Assim Jihad, spokesperson for the oil ministry, denied that large-scale smuggling is taking place in Basra. But he conceded that of the 1.6 million barrels a day exported by Iraq through Basra harbors last April, 100,000 barrels -- worth about five million dollars -- went missing each day.
He blamed the missing amount not on smuggling but on wastage -- "useless materials like water and gas that are contained within crude oil but are not counted as part of the total amount."
However, many of those interviewed for this report claim to be cogs in a sophisticated oil smuggling operation, run by clans and controlled by militias.
An oil-smuggling infrastructure already existed in Saddam's time. During the Nineties, when United Nations sanctions were imposed on Iraq, illegal oil shipments were the easiest way to earn cash and smuggling was officially condoned.
"We use the same methods that we used during Saddam," said one veteran smuggler. "Instead of Baathists and generals, it is now Shia militias and their cronies who are doing the business."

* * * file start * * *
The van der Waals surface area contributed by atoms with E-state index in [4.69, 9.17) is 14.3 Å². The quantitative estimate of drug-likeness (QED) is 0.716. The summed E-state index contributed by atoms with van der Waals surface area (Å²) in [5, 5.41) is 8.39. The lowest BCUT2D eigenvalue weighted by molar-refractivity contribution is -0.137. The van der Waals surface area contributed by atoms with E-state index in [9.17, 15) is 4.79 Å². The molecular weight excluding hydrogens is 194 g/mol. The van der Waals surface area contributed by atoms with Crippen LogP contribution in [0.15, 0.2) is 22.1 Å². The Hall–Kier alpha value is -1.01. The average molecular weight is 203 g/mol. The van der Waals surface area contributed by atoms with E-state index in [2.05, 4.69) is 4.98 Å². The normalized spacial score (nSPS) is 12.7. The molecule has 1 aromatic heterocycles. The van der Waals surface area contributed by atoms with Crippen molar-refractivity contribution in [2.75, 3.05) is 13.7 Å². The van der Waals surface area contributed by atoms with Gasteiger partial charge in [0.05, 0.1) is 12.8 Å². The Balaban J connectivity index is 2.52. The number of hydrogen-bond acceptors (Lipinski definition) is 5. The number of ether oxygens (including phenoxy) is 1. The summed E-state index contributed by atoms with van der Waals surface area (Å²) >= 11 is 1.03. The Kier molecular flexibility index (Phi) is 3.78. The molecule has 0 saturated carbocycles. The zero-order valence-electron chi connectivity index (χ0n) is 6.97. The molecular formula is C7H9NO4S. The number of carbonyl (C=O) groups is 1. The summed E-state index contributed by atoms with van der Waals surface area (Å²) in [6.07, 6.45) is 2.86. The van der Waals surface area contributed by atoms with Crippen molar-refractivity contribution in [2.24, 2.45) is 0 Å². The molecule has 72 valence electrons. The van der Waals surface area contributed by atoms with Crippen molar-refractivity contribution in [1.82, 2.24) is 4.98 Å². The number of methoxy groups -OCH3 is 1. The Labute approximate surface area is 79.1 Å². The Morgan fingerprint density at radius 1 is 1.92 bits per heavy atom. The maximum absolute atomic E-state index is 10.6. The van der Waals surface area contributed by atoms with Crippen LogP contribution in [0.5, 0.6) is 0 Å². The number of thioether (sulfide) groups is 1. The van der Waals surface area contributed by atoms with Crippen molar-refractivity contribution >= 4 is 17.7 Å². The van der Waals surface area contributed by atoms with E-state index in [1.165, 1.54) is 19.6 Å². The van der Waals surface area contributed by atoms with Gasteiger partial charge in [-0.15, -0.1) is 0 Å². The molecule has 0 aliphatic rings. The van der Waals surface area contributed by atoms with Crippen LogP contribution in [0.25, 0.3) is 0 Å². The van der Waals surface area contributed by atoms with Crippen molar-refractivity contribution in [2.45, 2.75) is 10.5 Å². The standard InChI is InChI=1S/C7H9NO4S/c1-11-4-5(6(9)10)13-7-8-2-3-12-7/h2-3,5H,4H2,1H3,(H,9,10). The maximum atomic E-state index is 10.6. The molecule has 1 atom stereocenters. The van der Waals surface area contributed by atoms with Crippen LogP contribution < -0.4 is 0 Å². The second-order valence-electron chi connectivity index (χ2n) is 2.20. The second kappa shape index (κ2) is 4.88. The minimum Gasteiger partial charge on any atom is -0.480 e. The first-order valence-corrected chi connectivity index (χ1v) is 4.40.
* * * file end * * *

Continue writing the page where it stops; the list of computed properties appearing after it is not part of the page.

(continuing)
Oil is stolen from warehouses with the complicity of influential people, and also from sabotaged oil pipelines. Both refined and crude oil is transported via makeshift pipelines or trucks to the port area at Abu al-Khassib, a southern suburb of Basra. There, powerful clans have built underground tanks on their farms, which serve as temporary storage until the oil is pumped into small pontoons.
From there, the oil is taken in small quantities in speedboats to both state-run and private tankers waiting at the mouth of the Gulf on al-Faw peninsula.
Crude, more profitable to smuggle than refined products, is sent using the above method to refineries in Yemen, the United Arab Emirates, and even as far as India.